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Matter Is Made
Up Of Atoms
Chapter 4
Structure of the Atom


An atom is the smallest particles of
matter that retain the matter’s properties.
Atoms have TWO PARTS:
• A NUCLEUS
• An ELECTRON CLOUD
A Model of the Atom
The Nucleus of the Atom



The NUCLEUS of the atom is the
SMALL, DENSE, SOLID central region
of the atom.
The NUCLEUS is made up of TWO
smaller particles [sub-atomic particles]
called:
PROTONS and NEUTRONS
PROTONS

PROTONS are small sub-atomic
particles that have a POSITIVE
ELECTRICAL CHARGE.
P+
 Protons are responsible for the
identity of an element.

Represented by the symbol
The ATOMIC NUMBER



The number of PROTONS in an atom’s
nucleus is called the ATOMIC NUMBER
of the atom.
Atoms can have from 1 to 109 protons,
depending on which element is being
referenced.
The number of PROTONS determines
which element an atom belongs to.
NEUTRONS

NEUTRONS are the other subatomic
particle found in the atom’s nucleus.

NEUTRONS are NEUTRAL; they have
NO ELECTRICAL CHARGE.

The symbol for a NEUTRON is:
o
N
The ATOMIC MASS NUMBER

The ATOMIC MASS NUMBER is the
COMBINED NUMBER of PROTONS
and NEUTRONS in the atom’s nucleus.

Together, the protons and neutrons are
responsible for 99.999% of the atom’s
total mass.

Look at a Periodic Table.

Now look at the ATOMIC MASS
NUMBERS for the elements.
What do you notice about these
numbers?

 THEY
CONTAIN DECIMALS
How atomic mass numbers get
their decimals.

We learned earlier that the AMN is the
total of an atoms protons and neutrons
combined.

How can this give a number with a
decimal?

While ALL atoms of an element have the
SAME NUMBER of PROTONS they
don’t all have the same number of
NEUTRONS….

The number of NEUTRONS can vary
between atoms of the same element.
ISOTOPES

Atoms of an element that vary in AMN’s
due to differing numbers of NEUTRONS
are called ISOTOPES.

The ATOMIC MASS NUMBER reported
for an element on the PERIODIC TABLE
is an AVERAGE of all the different
ISOTOPES of that element.
Writing Isotopes

Isotopes can be written two ways:

1. Chemical Symbol and AMN
-more simple


Example C-14

2. Chemical Symbol with AN and AMN
-More detailed


Example
14 C
6
The Electron Cloud

Unlike the NUCLEUS, the ELECTRON
CLOUD:

Is very large [about 10,000x the size of
the nucleus].
Is NOT solid; it is an area of EMPTY
SPACE surrounding the nucleus.
Contains only one subatomic particle.


The ELECTRON


The ELECTRON is the smallest of the subatomic particles.
It takes 1834 electrons to have about the same
mass as ONE proton!
e-

The symbol for an electron is:

Neutral atoms have as many electrons
as they do protons!
• The ATOMIC NUMBER
is also the number
of electrons in the Electron Cloud.
Divisions of the Electron Cloud



The Electron Cloud is divided into 7 main
regions called PRINCIPLE ENERGY
LEVELS.
The PEL’s move outward away from the
nucleus…1 is closest….7 is farthest
away!
Each PEL can hold a certain number of
electrons.







PEL 1 = 2 ePEL 2 = 8 ePEL 3 = 18 ePEL 4 = 32 ePEL 5 = 32 ePEL 6 = 32 ePEL 7 = 32 e-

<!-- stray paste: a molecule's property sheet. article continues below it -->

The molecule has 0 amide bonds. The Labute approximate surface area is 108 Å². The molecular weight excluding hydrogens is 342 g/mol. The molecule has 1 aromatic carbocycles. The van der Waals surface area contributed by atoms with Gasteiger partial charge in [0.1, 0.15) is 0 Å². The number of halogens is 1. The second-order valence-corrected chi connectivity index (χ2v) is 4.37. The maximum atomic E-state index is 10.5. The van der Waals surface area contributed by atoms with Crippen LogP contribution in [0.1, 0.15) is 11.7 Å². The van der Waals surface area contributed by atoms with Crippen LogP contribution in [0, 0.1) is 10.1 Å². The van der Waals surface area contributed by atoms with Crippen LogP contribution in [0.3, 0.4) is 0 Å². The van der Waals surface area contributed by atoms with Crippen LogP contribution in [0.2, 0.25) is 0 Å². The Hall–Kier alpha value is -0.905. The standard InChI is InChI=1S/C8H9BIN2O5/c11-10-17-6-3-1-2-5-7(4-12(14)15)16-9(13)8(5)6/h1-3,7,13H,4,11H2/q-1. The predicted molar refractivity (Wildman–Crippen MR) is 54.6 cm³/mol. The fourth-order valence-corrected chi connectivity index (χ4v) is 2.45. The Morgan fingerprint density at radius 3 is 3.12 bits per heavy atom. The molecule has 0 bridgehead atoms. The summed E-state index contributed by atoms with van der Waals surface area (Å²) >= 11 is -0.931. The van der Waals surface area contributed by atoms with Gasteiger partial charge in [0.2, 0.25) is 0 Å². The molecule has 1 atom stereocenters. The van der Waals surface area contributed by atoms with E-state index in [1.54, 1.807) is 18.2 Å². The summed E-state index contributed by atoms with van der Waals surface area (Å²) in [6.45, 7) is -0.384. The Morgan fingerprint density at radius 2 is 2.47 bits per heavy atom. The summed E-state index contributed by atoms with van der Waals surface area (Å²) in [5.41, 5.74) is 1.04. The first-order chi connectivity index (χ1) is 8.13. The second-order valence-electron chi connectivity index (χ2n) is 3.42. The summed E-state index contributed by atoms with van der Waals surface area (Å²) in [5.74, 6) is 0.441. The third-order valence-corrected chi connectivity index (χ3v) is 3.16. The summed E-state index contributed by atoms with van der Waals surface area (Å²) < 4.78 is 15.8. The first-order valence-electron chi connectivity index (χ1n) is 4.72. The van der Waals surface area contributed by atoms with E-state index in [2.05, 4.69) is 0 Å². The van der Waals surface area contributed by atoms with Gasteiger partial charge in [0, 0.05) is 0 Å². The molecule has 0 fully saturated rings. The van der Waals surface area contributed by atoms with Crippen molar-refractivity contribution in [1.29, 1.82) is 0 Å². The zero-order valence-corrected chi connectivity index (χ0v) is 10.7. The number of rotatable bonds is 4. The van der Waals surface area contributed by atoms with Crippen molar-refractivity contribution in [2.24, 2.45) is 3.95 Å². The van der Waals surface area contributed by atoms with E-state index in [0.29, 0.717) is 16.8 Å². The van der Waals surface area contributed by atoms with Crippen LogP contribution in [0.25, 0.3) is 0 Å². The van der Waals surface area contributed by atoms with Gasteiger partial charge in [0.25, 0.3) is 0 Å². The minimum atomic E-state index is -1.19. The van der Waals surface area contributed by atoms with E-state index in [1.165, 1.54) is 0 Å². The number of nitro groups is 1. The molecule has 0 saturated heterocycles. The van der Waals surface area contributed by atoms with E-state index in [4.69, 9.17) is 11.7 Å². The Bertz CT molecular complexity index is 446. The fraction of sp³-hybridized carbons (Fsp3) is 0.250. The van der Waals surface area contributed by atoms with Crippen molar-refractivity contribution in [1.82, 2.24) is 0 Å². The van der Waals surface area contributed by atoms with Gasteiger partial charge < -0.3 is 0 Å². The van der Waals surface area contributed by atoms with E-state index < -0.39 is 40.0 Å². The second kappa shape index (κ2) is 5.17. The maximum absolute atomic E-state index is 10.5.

Sublevels

Each PEL can further be divided into
smaller divisions called SUBLEVELS.

The number of sublevels in a PEL
depends on it’s distance from the
nucleus.






PEL 1 has only 1 sublevel, called S
PEL 2 has two sublevels: S and P
PEL 3 has three sublevels: S, P and D
PEL 4-7 has four sublevels: S, P, D and F
S sublevels are spherical and hold a max
of 2 e-.
P sublevels are figure 8-like and hold a
max of 6e-.

D sublevels are “mushroom” shaped
and lie along the X, Y, Z plane.

D sublevels hold a max of 10 e-.

F sublevels assume different shapes
along the X, Y, Z plane and hold a max
of 14 e-.
Sublevel Filling Patterns

Because the energy required to maintain
the orbit of the more complex sublevels
is more than that of more simple orbits, a
sublevel will not completely fill before the
next higher one begins receiving
electron.
AUFBAU Electron Distribution Chart







1s
2s
3s
4s
5s
6s
7s
2p(10)
3p(18)3d
4p(36)4d
5p(54)5d
6p(86) 6d
7p 7d
[Ne =10]
[Ar=18]
4f
5f
6f
7f
[Kr=36]
[Xe=54]
[Rn=86]
Orbital Notation

Orbital Notation is used to illustrated the
distribution of e- within the e- cloud.
Number of e- in sublevels



Example
Mg – 1s2 2s2 2p6 3s2
Symbol
Sublevels
Practice Problems




Write out the electron configuration of:
1. Oxygen
2. Calcium
3. Iodine
Shorthand e- Configurations




Locate the NOBLE GAS immediately
before the element.
Write the noble gas’ symbol in a bracket
example [ Xe ]
Subtract the AN of the noble gas from
the element, then distribute the
remaining electrons beginning at the
next sublevel.
Practice

Write the shorthand configuration for
Barium.
nearest noble gas is Xe
with 54 e-. Xe fills the
sublevels through 5p.
56 – 54 = 2 e- to distribute beginning at 6s.

Ba = 56 e-

Ba [ Xe ] 6s2

Practice
Write shorthand configurations for:

• A. Arsenic
• B. Iodine
The most important PEL is the outermost
one of the atom.
The electrons on this level are involved
in forming chemical bonds with other
atoms. The electrons in the outermost
PEL are known as
VALENCE ELECTRONS,
or Ve- for short.
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